Sunday, 24 September 2017

Voodoo Six's 'Make Way for the King' - Album Review

There was a time when I would have considered the British hard rock band Voodoo Six as one of my favourite bands. The year was 2008 and a friend of mine lent me a copy of First Hit for Free, Voodoo Six's debut album (well, technically it was their second album but since it was basically a reissue of Feed My Soul I count it as their debut). I was not that taken with the album at first, but the same friend and I saw the band supporting Blaze Bayley in the same year and I was blown away by the band on stage. We saw them again later the same year, this time headlining the same venue (the sadly-gone White Rabbit in Plymouth), and that show still ranks as one of the best small shows I have ever been to. As I have mentioned in many Heaven's Basement-related posts on this blog of late, 2008 (and the years immediately surrounding it) were key years in my musical development. It was when I was starting to discover new rock bands for myself, and at the time I genuinely thought many of these bands I was seeing in tiny venues would be the classic rock legends of the future. Sadly, this never happened for any of those bands I was growing to love, but thankfully Voodoo Six is one of the few bands of that ill-fated generation that are still going. In fairness the Voodoo Six of 2017 is almost unrecognisable to the Voodoo Six of 2008, with only two members to link the two eras of the band, but the attitude remains similar. First Hit for Free was dominated by the vocal prowess of Henry Rundell, who left the band sometime in 2009 to be replaced by Luke Purdie. Purdie's deeper, bluesier voice led Voodoo Six to adopt a heavier, grittier sound on 2010's Fluke? which remains a stellar album that really rivals First Hit for Free for me. The 1980s glam rock trappings were gone to be replaced with an almost southern/grunge influence at times, but overall Fluke? was just a hard-hitting rock album packed with attitude and energy. I saw the band a few times over the next couple of years, culminating in an excellent headline show at the Cavern in Exeter in 2013 which was almost as good as that show in Plymouth five years previously. This show was on the eve of the release of Songs to Invade Countries To (which I reviewed here), an album which contains plenty of strong songs but is not one which I regularly revisit. It gained the band some greater exposure however, and they toured as the main support to Iron Maiden for many shows throughout 2014. Towards the end of the year however, Purdie left the band due to health reasons and the band's momentum stalled. It took a year for the band to announce their new permanent singer, but Nik Taylor-Stoakes' (Voodoo Johnson) appointment was finally announced towards the end of 2015, as was the fact Voodoo Six were about to start working on their fourth album. Fast forward two more years and Make Way for the King, Voodoo Six's fourth album, is finally here! It has been a long time coming, but it is clear that there has been much change in the band and they needed to take their time to really get this album right. Taylor-Stoakes has made an immediate impact, and has gelled perfectly with the songwriting team of guitarist Matt Pearce and bassist Tony Newton to create an album of groovy, bluesy hard rock that has all the hallmarks of the past couple of Voodoo Six releases. Sadly however, this is also the band's first album (with the exception of the original Feed my Soul) not to feature guitarist Chris Jones, who left the band sometime over the past couple of years on the quiet. This is a shame, as his shredding leads were always a big part of the band's sound, and his style complimented the looser, bluesier style of Pearce perfectly. As a result Pearce's guitar sound dominates here, which gives the album a certain uniformity but lacks some of the real explosiveness that Jones could bring. Craig Price is credited on this album as a member of the band and a guitarist on the album, but I believe that all of the guitar work here is Pearce's. Price also seems to be out of the band now, so despite this excellent new album it seems that there is still some instability in the Voodoo Six camp.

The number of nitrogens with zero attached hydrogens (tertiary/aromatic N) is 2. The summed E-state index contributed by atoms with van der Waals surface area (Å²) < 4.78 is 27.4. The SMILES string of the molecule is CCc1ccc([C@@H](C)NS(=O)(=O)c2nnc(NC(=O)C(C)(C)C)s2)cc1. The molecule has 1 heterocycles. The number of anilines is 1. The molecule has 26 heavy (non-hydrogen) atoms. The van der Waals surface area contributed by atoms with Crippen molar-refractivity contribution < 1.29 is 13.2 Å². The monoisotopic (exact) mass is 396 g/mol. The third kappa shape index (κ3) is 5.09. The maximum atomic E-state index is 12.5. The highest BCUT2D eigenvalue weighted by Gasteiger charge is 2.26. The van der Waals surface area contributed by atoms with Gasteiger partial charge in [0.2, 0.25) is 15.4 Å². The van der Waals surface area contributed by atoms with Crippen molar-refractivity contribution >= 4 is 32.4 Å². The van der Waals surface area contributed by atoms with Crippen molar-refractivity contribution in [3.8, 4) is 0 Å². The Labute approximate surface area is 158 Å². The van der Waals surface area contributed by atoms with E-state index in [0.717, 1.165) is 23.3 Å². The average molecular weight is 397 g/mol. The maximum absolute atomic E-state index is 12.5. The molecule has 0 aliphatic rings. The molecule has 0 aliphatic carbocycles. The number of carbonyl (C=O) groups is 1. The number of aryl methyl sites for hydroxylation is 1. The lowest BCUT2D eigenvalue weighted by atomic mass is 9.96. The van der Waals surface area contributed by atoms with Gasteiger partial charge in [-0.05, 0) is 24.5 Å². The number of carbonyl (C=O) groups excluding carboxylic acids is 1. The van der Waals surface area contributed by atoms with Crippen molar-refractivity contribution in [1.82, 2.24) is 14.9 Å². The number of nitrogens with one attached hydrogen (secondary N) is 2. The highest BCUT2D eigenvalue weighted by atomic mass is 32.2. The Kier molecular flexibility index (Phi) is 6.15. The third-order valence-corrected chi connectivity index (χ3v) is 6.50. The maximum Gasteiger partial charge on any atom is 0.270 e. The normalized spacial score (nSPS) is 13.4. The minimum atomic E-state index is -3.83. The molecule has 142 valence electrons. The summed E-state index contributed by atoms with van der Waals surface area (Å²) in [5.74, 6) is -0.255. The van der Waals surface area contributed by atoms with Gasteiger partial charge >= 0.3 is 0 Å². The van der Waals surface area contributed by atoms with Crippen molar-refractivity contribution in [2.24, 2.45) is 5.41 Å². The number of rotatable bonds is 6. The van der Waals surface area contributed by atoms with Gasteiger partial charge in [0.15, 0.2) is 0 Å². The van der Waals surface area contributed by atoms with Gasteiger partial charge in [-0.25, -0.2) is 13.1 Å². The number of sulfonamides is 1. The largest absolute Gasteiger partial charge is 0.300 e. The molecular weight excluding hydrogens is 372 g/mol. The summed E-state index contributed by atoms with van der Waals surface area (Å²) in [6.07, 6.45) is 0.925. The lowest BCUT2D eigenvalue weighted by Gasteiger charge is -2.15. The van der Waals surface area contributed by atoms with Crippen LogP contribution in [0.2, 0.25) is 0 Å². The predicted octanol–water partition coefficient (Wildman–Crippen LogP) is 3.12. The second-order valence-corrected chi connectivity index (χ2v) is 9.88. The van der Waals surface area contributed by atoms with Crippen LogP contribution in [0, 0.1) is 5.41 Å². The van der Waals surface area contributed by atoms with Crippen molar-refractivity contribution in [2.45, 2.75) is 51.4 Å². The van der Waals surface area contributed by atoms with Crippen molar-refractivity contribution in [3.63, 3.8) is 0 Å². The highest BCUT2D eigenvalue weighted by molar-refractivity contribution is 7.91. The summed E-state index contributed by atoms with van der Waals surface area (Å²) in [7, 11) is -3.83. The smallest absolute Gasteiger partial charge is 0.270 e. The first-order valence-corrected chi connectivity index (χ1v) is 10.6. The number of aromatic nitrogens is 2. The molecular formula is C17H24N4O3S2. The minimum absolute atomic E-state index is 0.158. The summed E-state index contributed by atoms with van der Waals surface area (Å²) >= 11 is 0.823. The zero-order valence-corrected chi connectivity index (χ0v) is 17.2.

The album opens with the mid-paced rock of Electric which starts off with a powerful grunge-inspired riff that is backed up well by Joe Lazarus' (who also is conspicuous by his absence on the current tour) hollow drum groove. The thing that is immediately apparent about this album is that the change of singer has not altered the band's sound in any way. Taylor-Stoakes has a similar voice to Purdie, although not quite as deep and gritty, so he fits perfectly in the band's established style. This is particularly apparent in the song's tough chorus, which reprises the opening riff, which sees him growl the lyrics with ease. Stylistically this song is classic Voodoo Six, and carries on the good work laid down on their previous three releases. The next song, which is the album's title track and lead single, picks up the pace somewhat and really opens out into a faster rock number after a slow intro. Pearce's riffing here is excellent, and really nails the bluesy southern rock style that Voodoo Six sometimes employ. Newton's bass is also historically very important to the band's sound, possibly more so than average for a hard rock band, and he dominates the slower verses with a snaking groove while the guitars add colour with effects-heavy clean sections. The chorus is instantly memorable too, with Taylor-Stoakes crooning the vocals perfectly against the heavy riffing backdrop. Pearce's guitar solo is also excellent here, and contains some bluesy shredded sections that are more furious than his usual style. If anyone needed any more convincing that Newton's bass playing is just as important to Voodoo Six's signature style as Pearce's guitar playing, then they should listen to Walk a Mile. The bass leads the song throughout, and gives everything real weight with a punchy opening while Pearce's guitar dances around it with a slow lead. The verses here are quite rocky, but the choruses are slower and more atmospheric with Taylor-Stoakes' crooning vocals. While initially he sounds very similar to Purdie, over the course of the album he demonstrates a little more emotional depth than his predecessor. This is not a criticism of Purdie, as he was a perfect fit for the band, but I do not think he would have excelled at singing sings like this one. Falling Apart is a groove-heavy piece that opens with Newton's growling bassline and some chiming guitar leads. It soon picks up the pace however, with a riff that would not sound out of place on an Alice in Chains album, and a choppy section towards the end of the verses that is instantly memorable. Once again the song slows down during the choruses, which helps them to make an impact after the faster verses, and showcase Taylor-Stoakes. Riot is one of my favourite songs on the album, and opens with a mid-paced bluesy riff that is full of kinetic energy that leads into a choppy verse that is once again backed up by an excellent bassline. It is the chorus that really makes this song however, from the stop-start riffing that introduces it to Taylor-Stoakes' excellent vocal delivery during it. It is probably the most memorable moment on the album, and that riff that heralds the chorus' arrival is constantly playing in my head at the moment. Amen is the longest song the band have ever written at over eight minutes in length, but it has all the classic hallmarks of the band's sound. The song was written in the aftermath of the terrorist attack at the Bataclan Theatre in November 2015, which helps to give the song some emotional weight, especially during the choruses. One this song does which is different however is to introduce some strings part-way through. Voodoo Six have never really used elements like this before, and it helps to add another dimension to this already grand song. The are prominent during solo, emotional Pearce's guitar solo, which really helps it to hit home. The song really becomes the centrepiece of the album, and will probably become seen as one of the band's real classics going forward.